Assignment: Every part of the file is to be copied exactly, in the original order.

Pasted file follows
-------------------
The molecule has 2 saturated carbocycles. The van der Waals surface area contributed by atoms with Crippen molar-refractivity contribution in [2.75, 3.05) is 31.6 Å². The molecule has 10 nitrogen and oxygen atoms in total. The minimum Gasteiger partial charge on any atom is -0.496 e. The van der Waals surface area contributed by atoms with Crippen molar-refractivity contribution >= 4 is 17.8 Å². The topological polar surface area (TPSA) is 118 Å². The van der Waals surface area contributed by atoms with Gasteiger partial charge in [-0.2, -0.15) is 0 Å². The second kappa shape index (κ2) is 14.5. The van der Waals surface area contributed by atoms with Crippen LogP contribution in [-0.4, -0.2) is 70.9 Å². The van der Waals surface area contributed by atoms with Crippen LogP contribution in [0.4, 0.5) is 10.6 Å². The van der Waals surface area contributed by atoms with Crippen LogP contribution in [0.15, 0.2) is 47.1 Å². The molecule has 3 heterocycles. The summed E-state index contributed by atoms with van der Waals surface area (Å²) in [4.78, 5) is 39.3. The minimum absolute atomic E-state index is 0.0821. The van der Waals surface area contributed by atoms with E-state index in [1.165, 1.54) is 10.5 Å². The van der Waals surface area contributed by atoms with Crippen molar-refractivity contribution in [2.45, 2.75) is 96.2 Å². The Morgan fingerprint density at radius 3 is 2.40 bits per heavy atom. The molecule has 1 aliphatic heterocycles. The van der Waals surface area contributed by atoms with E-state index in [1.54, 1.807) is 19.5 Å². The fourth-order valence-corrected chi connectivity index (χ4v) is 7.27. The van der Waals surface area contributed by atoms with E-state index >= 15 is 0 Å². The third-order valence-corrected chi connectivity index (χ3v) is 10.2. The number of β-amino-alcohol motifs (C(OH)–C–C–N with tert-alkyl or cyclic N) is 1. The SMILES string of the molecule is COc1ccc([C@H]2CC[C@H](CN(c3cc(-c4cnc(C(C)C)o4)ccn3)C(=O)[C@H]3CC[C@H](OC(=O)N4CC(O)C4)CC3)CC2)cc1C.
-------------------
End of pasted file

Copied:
The molecule has 2 saturated carbocycles. The van der Waals surface area contributed by atoms with Crippen molar-refractivity contribution in [2.75, 3.05) is 31.6 Å². The molecule has 10 nitrogen and oxygen atoms in total. The minimum Gasteiger partial charge on any atom is -0.496 e. The van der Waals surface area contributed by atoms with Crippen molar-refractivity contribution >= 4 is 17.8 Å². The topological polar surface area (TPSA) is 118 Å². The van der Waals surface area contributed by atoms with Gasteiger partial charge in [-0.2, -0.15) is 0 Å². The second kappa shape index (κ2) is 14.5. The van der Waals surface area contributed by atoms with Crippen LogP contribution in [-0.4, -0.2) is 70.9 Å². The van der Waals surface area contributed by atoms with Crippen LogP contribution in [0.4, 0.5) is 10.6 Å². The van der Waals surface area contributed by atoms with Crippen LogP contribution in [0.15, 0.2) is 47.1 Å². The molecule has 3 heterocycles. The summed E-state index contributed by atoms with van der Waals surface area (Å²) in [4.78, 5) is 39.3. The minimum absolute atomic E-state index is 0.0821. The van der Waals surface area contributed by atoms with E-state index in [1.165, 1.54) is 10.5 Å². The van der Waals surface area contributed by atoms with Crippen molar-refractivity contribution in [2.45, 2.75) is 96.2 Å². The Morgan fingerprint density at radius 3 is 2.40 bits per heavy atom. The molecule has 1 aliphatic heterocycles. The van der Waals surface area contributed by atoms with E-state index in [1.54, 1.807) is 19.5 Å². The fourth-order valence-corrected chi connectivity index (χ4v) is 7.27. The van der Waals surface area contributed by atoms with E-state index >= 15 is 0 Å². The third-order valence-corrected chi connectivity index (χ3v) is 10.2. The number of β-amino-alcohol motifs (C(OH)–C–C–N with tert-alkyl or cyclic N) is 1. The SMILES string of the molecule is COc1ccc([C@H]2CC[C@H](CN(c3cc(-c4cnc(C(C)C)o4)ccn3)C(=O)[C@H]3CC[C@H](OC(=O)N4CC(O)C4)CC3)CC2)cc1C.